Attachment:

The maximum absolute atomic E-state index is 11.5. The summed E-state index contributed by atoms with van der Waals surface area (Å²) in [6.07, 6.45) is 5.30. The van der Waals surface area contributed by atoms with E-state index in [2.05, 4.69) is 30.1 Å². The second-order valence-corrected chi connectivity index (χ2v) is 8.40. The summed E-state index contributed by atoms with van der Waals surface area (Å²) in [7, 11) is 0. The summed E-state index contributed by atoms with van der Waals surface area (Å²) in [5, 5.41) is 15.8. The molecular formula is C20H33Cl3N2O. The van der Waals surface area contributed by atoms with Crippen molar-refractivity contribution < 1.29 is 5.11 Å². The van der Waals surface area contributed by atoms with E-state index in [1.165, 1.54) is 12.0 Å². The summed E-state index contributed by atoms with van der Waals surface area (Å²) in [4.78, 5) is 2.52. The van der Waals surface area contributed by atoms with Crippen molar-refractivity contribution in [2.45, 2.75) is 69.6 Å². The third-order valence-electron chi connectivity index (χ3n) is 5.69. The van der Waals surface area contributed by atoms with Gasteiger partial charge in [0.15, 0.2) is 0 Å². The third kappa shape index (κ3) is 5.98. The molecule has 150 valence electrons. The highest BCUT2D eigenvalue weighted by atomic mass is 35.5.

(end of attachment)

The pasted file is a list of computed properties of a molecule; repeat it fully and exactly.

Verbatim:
The maximum absolute atomic E-state index is 11.5. The summed E-state index contributed by atoms with van der Waals surface area (Å²) in [6.07, 6.45) is 5.30. The van der Waals surface area contributed by atoms with E-state index in [2.05, 4.69) is 30.1 Å². The second-order valence-corrected chi connectivity index (χ2v) is 8.40. The summed E-state index contributed by atoms with van der Waals surface area (Å²) in [7, 11) is 0. The summed E-state index contributed by atoms with van der Waals surface area (Å²) in [5, 5.41) is 15.8. The molecular formula is C20H33Cl3N2O. The van der Waals surface area contributed by atoms with Crippen molar-refractivity contribution < 1.29 is 5.11 Å². The van der Waals surface area contributed by atoms with E-state index in [1.165, 1.54) is 12.0 Å². The summed E-state index contributed by atoms with van der Waals surface area (Å²) in [4.78, 5) is 2.52. The van der Waals surface area contributed by atoms with Crippen molar-refractivity contribution in [2.45, 2.75) is 69.6 Å². The third-order valence-electron chi connectivity index (χ3n) is 5.69. The van der Waals surface area contributed by atoms with Gasteiger partial charge in [0.15, 0.2) is 0 Å². The third kappa shape index (κ3) is 5.98. The molecule has 150 valence electrons. The highest BCUT2D eigenvalue weighted by atomic mass is 35.5.